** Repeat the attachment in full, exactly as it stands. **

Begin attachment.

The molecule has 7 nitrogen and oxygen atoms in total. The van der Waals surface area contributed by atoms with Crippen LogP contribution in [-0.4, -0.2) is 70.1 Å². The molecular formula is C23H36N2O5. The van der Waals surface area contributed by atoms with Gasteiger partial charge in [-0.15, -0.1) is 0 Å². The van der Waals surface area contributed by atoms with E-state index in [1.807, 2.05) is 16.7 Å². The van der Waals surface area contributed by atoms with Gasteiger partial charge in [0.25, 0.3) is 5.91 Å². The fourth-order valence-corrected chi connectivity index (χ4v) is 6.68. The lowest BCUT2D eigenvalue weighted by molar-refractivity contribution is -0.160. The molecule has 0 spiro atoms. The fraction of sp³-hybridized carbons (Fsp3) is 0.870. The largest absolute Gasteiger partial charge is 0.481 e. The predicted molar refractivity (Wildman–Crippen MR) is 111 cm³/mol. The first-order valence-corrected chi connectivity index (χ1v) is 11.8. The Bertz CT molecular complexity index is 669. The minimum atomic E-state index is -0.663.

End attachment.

The molecule has 7 nitrogen and oxygen atoms in total. The van der Waals surface area contributed by atoms with Crippen LogP contribution in [-0.4, -0.2) is 70.1 Å². The molecular formula is C23H36N2O5. The van der Waals surface area contributed by atoms with Gasteiger partial charge in [-0.15, -0.1) is 0 Å². The van der Waals surface area contributed by atoms with E-state index in [1.807, 2.05) is 16.7 Å². The van der Waals surface area contributed by atoms with Gasteiger partial charge in [0.25, 0.3) is 5.91 Å². The fourth-order valence-corrected chi connectivity index (χ4v) is 6.68. The lowest BCUT2D eigenvalue weighted by molar-refractivity contribution is -0.160. The molecule has 0 spiro atoms. The fraction of sp³-hybridized carbons (Fsp3) is 0.870. The largest absolute Gasteiger partial charge is 0.481 e. The predicted molar refractivity (Wildman–Crippen MR) is 111 cm³/mol. The first-order valence-corrected chi connectivity index (χ1v) is 11.8. The Bertz CT molecular complexity index is 669. The minimum atomic E-state index is -0.663.